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Mander Organs


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Everything posted by handsoff

  1. One of the curates from our benefice is being ordained at Gloucester Cathedral at 10.15 this Sunday. The service is being streamed live and I'm sure that the organ will play a prominent part. Links are available from the first page of the Diocesan website - or directly through Youtube and Facebook. https://www.gloucester.anglican.org/2020/ordinations-2020/
  2. There is a sign available to buy with the following: Correct Punctuation Saves Lives "Let's eat Grandma"
  3. I was talking to friend recently whose children had been learning about the octopus during lockdown. They had been told that the plural should be Octopi (sic) or it was allowable to use octopussies. He disliked the latter as it sounds messy and suggested that they use the former. I suggested that the correct plural should really be octopodes as the name is not a simple Latin word of the second declension, but a Latinised form of the Greek word oktopous. I too shall order a copy of the book to help preserve my reputation for grammatical pedantry. I think of it as simply being correc
  4. I often play one or two Hymn Miniatures by Rebecca Groom te Velde which are very effective and not difficult. In Volume 1 I especially like Picardy and St Anne although all 28 pieces are worthwhile.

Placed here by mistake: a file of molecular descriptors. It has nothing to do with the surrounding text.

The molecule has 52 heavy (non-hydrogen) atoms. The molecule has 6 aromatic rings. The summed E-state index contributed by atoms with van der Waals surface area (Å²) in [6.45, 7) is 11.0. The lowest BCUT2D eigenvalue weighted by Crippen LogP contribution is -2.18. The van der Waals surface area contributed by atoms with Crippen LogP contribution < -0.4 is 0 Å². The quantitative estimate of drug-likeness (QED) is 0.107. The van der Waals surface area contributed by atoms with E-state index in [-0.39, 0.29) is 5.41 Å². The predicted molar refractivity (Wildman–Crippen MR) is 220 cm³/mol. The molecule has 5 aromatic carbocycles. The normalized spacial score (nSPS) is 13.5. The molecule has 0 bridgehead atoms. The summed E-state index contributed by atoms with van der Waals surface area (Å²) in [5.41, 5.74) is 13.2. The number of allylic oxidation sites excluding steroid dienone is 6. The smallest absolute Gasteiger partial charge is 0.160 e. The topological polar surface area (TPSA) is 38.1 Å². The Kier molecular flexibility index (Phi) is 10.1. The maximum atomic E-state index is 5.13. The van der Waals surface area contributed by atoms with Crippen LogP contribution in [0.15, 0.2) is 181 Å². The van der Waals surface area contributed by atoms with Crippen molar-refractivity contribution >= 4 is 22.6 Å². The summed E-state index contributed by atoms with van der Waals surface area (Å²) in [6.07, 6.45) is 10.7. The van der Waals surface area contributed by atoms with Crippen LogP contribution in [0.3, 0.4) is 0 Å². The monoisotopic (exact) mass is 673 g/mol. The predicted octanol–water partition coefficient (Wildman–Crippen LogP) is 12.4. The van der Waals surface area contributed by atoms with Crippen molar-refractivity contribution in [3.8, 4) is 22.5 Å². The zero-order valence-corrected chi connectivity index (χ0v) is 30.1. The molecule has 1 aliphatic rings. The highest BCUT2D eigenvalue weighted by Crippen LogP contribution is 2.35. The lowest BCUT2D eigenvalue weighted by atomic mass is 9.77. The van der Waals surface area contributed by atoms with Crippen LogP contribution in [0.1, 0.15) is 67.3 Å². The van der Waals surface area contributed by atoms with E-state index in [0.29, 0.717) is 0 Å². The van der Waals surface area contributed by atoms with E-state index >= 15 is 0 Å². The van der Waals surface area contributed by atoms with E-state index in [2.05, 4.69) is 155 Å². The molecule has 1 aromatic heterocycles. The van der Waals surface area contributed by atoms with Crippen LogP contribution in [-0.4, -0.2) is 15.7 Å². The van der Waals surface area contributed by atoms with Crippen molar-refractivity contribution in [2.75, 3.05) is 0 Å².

5. ...but they are found in buildings 'where there would have been proficient , sophisticated and sensitive musician-singers'. Or naughty choirboys 😀
  6. I absolutely agree that the Symphony Hall acoustics are first rate. The organ has some lovely individual registers and the full Swell Organ is impressive but the tutti needs, in my very humble opinion, a bit more oomph in the choruses, both flue and reed. The pedal Contrabombarde could do with more power to better match the full organ sound or perhaps there should have been two 32' reeds, as in the Town Hall, to avoid compromise. One stop for an impressive effect with less than full organ for use with choirs and orchestras and another for loosening the plaster with everything drawn in solo org
  7. The French Horn on the Symphony Hall organ is one of the best reed stops I have heard anywhere. It is absolutely beautiful particularly when the shutters are closed which give an ethereal effect which is a hair raiser. The organ itself is not one of my favourites by any means. It seems to need the chamades to produce any real volume and the bottom end appears, to me at least, to be lacking in power with the full organ. I much prefer the one just along the way in the Town Hall. I once mentioned this to Andrew Fletcher (my DoM at St Mary's Warwick) after a recital at the Town Hall and he s
  8. I too have registered with the new forum and add my thanks to Steve for providing the facility and will also be happy to help fund within reason any migration of old material.
  9. I too would appreciate keeping the format close to the current one and add my thanks to Steve for the offer. Some years I used to look at the Radio 3 forum as a non-registered guest but didn't like it a great deal due largely to what I felt to be an unpleasant atmosphere created by one or two of the elder statesman there. If any costs are ever involved with keeping this forum going I'm sure that regular posters could afford a few pounds per year each with any excess perhaps going to the NPOR.